The government is corrupt, its law officers and officials are corrupted. Either we tend to think that, this is the situation, or it is the reality. Gangster movies are born from this belief or reality. Because, gang movies are not only about guns, violence, but it also shows the deceiving and lying officers and politicians.
When people invented movie cameras, and started to film real things, things looked magical. Then, they got the idea to tell stories through movies. So, film gangsters are as old as film narrative. "The Great Train Robbery"(1903), with its 12 minute story of a rail-road heist marked by meticulous planning, unexpected violence, and deserved punishment, would be acknowledged as the first gangster film.
D.W. Griffith, a movie-making pioneer, unleashed the power of movies, as a catalyst for social change. Griffith, first started producing these one-reel films, which depicted real events. During the time, Griffith was working on movies that would cause the audience to feel emotion. German film-makers had the goal to produce movies, that captured the attention of audiences, eyes and visual spectrum.
The German film-makers, at first were not interested in emotions. Whereas Griffith produced visually pleasing films, but they also evoked the audience's emotion and feelings about the characters and events in the films. One of the first feature film to be categorized under the organized crime genre was 'The Muskeeters of pig alley.' The movie was produced and directed by D.W.Griffith in 1912. Organized crime films helped to fill the audience's need for reality. By having a violent male and romantic female, both sexes were, and still are, attracted to these films.
From Noble Savage To Social Problem
The mythologized gangster can only be understood in relation to the wider society, whether he is cast as a villain whose actions confirm the need for law and order or as an outlaw hero admired for the toughness and energy with which he defies the system. The Hollywood gangster story was conventionally placed in a retributive frame, and the negative side of the gangster myth could be seen as the reinforcement of a belief in the 'public enemy' as an explanation of the collapse of morality, discipline and order in American society.
In the early 1930's, American peoples view of a gangster changed, due to great depression, which put many hard-working Americans out of work. The gangster became the object of sociological study, a mighty overachiever whose ambition and greed doomed his aspirations to ethnic assimilation. By the end of that decade, film-makers started treating the gangster as a deviant social problem to be explained rather than a mirror image of American culture.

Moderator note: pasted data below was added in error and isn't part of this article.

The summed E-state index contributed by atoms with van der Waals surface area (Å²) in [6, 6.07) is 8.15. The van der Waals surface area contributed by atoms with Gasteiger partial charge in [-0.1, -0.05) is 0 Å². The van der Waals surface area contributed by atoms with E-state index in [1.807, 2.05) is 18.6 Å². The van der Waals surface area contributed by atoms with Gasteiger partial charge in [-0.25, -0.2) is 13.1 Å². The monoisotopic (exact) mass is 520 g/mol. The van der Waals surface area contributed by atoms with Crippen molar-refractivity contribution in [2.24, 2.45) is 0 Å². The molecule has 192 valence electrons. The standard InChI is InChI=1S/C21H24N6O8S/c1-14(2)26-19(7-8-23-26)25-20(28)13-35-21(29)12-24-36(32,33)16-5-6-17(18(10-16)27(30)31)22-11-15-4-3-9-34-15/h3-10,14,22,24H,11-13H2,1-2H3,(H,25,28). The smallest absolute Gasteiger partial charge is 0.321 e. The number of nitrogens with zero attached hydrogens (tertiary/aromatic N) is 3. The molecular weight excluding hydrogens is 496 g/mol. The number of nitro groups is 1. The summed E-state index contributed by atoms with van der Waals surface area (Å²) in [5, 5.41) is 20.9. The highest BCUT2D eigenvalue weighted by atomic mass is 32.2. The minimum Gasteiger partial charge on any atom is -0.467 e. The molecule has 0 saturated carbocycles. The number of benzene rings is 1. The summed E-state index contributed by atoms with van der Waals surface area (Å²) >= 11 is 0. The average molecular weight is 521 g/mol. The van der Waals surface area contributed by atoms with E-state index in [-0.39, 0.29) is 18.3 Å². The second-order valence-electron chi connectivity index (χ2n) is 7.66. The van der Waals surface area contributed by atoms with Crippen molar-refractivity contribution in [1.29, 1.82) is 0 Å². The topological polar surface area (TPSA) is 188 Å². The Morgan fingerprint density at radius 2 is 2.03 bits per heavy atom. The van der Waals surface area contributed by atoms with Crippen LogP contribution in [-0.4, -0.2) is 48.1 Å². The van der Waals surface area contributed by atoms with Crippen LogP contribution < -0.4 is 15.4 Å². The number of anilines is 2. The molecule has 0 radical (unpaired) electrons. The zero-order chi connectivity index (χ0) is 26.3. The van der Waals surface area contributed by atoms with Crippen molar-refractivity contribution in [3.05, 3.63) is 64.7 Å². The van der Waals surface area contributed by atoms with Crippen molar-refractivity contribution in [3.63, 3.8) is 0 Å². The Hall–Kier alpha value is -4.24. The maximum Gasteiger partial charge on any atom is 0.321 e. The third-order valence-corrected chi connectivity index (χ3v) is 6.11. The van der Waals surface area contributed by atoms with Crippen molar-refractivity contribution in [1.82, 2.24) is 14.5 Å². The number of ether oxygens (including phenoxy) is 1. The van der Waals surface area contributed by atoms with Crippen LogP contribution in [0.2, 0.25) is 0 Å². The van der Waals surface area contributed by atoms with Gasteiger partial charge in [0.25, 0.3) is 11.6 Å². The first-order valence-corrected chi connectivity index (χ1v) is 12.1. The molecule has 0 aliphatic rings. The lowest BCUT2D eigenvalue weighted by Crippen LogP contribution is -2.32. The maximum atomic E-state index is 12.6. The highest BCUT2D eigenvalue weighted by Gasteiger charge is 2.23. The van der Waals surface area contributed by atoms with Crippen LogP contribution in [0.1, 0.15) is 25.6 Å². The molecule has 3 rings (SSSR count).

A Metaphor For all Times
The gangster films might have continued indefinitely if not for three developments in movie industry. First the gradual decline of studio monopolies, second the emerging medium of broadcast television, and third a series of challenges to rating system, that broke the practice of releasing movies for all audiences. Gangster and crime films are marked as different films, appropriate only for certain audiences.
Bonnie Clyde(1967) and The Godfather(1972), the two films that most decisively marked the return of the gangster. The seedy glamor of 1930s outfits and stolen cars were gone, and they had a generation that no longer trusted the social institutions of a democratic state. Michael Corleone, dark hero of 'The Godfather' and its two sequels was presented even more forthrightly as a microcosm of the American dream, its promise to newly arrived immigrants, and its betrayal by the drive to respectability. Both films weigh gangster against the gang, a family ultimately destroyed by the very loyalties the gangster struggles to honor.
The cycle of nostalgic gangster films, also includes the Sergio Leone's 'Once Upon A Time In America'(1984), yielded in turn to a return of realism fueled by widespread public fear of urban crime in civic culture apparently as intent on eradicating drug use as an earlier generation had been on criminalizing alcohol.
Martin Scorsese, who had already anatomized criminal life in New york in 'Mean Streets'(1973), attacked Coppola's idealized portrayal of mob family in Godfather films in his sharply revisionist 'Goodfellas'(1990), which ended with its hero ratting-out the friends who planned to kill him. Deniro's Italian American gangster found a highly influential African American counterpart in the gangsters of Boyz n the Hood(1991), Menace II society(1993), Clockers(1995), and Dead Presidents(1995).
Quentin Tarantino combined the Hong Kong aesthetic of John Woo, with his fashionable nihilism to presented the criminal heroes of Reservoir Dogs(1992), Pulp Fiction(1994), Jackie Brown(1997), Kill Bill movies. Tarantino's ironic spin on this pattern is to create a world from which the law and its representatives have vanished, leaving criminal culture, for better or worse. Whether these films can truly be called gangster films is to open to question.
Gangsters movies continues to flourish, even as American paranoia turned outward from domestic crime to international terrorism. A world whose criminals provide the last best hope for the social order is a world in which gangsters, no longer seems as a bad men, no matter how many laws they break.